For desserts or snacks pick three for each week and write them either in the margin or down at the bottom. I like to write them in the margin of the corresponding week so I know when I am supposed to make it. After you have completed this step you need to secure five pieces of paper and each you will Name Week ___ Shopping List. Go to Week 1 on your calendar and make a list of all of the things you will need to accomplish those dishes onto your Week 1 Shopping List. That way at any given week you know what you need to shop for. You do not need to deviate from this list unless you have run out of staples. So you should have the same total to budget for every week you go grocery shopping. No more of these crazy amounts to pay for groceries each week. Do this same thing for all the weeks in the month - you should end up with five just to cover you in all cases. Now you have a months' worth of menus and your shopping lists for each week.
It's best to place all of these items into a binder for organization.
Behind your Monthly Calendar you need to put tabs with Week 1, 2, 3, 4, & 5 on them. This is so that you can file all of the recipes for that week behind the tab.(You can also place coupons in these sections to use when shopping). This way when you need to look up September Week 4, Thursday's recipe all you have to do is flip to that section in your binder and you have everything ready. If someone else is doing the cooking they will also be able to find out what to cook for the night with relative ease
The key to making this work is selecting cost effective dinners that you can stretch or get the ingredients for less. For instance, on the night you make chili, you can make a big crock-pot full so that you can bet that you will be having chili the next day for lunch. Or lets say that you have crock pot chicken 'n' dumplings. That requires a chicken carcass so you can make chicken broth from that and it can be used for soup later in the week. Be creative. Come up with menus for different days that compliment other days. Grow a garden so you can have fresh produce and you might be able to whittle down your weekly shopping bill even more.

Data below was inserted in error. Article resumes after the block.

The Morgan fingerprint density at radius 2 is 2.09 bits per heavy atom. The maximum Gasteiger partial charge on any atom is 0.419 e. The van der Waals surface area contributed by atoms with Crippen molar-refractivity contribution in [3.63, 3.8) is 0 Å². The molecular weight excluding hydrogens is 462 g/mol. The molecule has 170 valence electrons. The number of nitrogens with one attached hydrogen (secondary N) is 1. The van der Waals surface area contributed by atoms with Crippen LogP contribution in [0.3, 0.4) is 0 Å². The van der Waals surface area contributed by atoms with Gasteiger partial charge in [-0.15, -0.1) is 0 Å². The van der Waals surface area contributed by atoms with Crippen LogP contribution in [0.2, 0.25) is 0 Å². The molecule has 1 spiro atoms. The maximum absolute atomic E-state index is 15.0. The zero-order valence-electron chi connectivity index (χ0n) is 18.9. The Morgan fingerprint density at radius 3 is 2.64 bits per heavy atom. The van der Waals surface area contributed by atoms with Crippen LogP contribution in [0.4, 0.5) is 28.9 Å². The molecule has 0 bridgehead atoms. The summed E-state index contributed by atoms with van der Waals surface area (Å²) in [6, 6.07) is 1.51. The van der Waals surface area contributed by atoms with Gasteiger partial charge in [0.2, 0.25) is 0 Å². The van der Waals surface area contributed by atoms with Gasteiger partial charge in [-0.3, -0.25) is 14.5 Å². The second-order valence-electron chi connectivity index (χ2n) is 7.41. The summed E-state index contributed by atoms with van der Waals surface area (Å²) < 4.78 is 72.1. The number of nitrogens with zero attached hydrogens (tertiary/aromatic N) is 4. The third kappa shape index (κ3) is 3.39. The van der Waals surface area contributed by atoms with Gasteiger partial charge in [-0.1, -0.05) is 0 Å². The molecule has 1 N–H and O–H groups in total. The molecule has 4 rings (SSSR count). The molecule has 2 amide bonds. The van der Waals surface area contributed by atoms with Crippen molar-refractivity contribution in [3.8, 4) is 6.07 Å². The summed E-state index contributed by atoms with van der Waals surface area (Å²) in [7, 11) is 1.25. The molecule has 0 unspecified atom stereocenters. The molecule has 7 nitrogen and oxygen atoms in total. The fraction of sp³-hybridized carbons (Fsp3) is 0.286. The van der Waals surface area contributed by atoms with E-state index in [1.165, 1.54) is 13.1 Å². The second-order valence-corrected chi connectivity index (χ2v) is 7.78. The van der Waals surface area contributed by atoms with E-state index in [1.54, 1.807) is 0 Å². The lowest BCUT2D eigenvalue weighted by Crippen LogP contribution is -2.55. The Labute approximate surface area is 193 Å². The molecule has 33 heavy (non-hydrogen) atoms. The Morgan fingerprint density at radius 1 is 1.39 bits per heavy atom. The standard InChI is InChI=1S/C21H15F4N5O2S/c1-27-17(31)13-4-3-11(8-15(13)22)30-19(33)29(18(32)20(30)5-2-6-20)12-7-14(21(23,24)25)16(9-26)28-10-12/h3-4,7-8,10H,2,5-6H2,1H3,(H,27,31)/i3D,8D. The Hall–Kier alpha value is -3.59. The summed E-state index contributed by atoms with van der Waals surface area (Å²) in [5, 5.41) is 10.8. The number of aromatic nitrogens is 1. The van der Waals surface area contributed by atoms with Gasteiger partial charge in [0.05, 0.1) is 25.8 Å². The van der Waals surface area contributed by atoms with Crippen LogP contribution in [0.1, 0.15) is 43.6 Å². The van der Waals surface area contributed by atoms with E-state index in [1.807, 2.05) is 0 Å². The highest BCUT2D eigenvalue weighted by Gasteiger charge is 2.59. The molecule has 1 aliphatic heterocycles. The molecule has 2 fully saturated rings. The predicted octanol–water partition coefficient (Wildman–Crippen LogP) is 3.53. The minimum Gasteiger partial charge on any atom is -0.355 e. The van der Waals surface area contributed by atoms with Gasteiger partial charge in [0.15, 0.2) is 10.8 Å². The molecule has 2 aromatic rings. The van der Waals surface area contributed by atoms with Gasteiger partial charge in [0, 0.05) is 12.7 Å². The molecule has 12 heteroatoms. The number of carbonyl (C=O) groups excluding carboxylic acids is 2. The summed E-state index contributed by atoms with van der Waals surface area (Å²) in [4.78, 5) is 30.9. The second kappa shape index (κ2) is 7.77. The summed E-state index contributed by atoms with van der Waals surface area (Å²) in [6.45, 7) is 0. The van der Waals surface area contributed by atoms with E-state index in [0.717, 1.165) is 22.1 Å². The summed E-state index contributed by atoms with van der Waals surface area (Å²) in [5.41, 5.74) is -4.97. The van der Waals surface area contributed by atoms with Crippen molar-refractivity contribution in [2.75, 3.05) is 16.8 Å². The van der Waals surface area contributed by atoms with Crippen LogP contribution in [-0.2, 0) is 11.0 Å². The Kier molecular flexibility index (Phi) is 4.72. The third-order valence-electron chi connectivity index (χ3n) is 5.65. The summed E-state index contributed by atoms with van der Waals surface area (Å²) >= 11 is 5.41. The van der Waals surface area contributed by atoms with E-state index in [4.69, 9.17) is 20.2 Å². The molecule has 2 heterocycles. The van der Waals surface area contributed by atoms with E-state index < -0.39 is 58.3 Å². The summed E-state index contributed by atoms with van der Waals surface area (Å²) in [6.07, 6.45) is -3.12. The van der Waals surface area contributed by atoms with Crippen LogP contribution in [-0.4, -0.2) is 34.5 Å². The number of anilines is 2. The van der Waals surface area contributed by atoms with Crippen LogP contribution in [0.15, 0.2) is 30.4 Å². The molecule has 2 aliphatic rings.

If you work full time this is not a problem. Set aside a Saturday to cook some of the things that you can freeze like lasagna. Other things that are crock-pot recipes - get up 10 minutes earlier and put all the ingredients in and have a hot meal done and ready when you get home. On the Saturday you decide to cook a couple of things go ahead and chop a bag of onions or carrots and put them into a Ziploc so you don't have to cut anything during the week. This should not take up a long time on Saturday - maybe two hours or so. If you have kids you need to put them to work. Ages 8 and up should be allowed to peel carrots, dice onions, etc. Being in a family means that you contribute to the family's well being. That means helping in meal preparation, clean up, etc.
The initial work sounds like a lot but it really isn’t more than an hour or so. However, I will make it easy here for you by doing a lot of the work for you.
Stay tuned for later in the week when I will blog a weeks worth of recipes and the grocery lists that accomany them.
-Let This Circle be Unbroken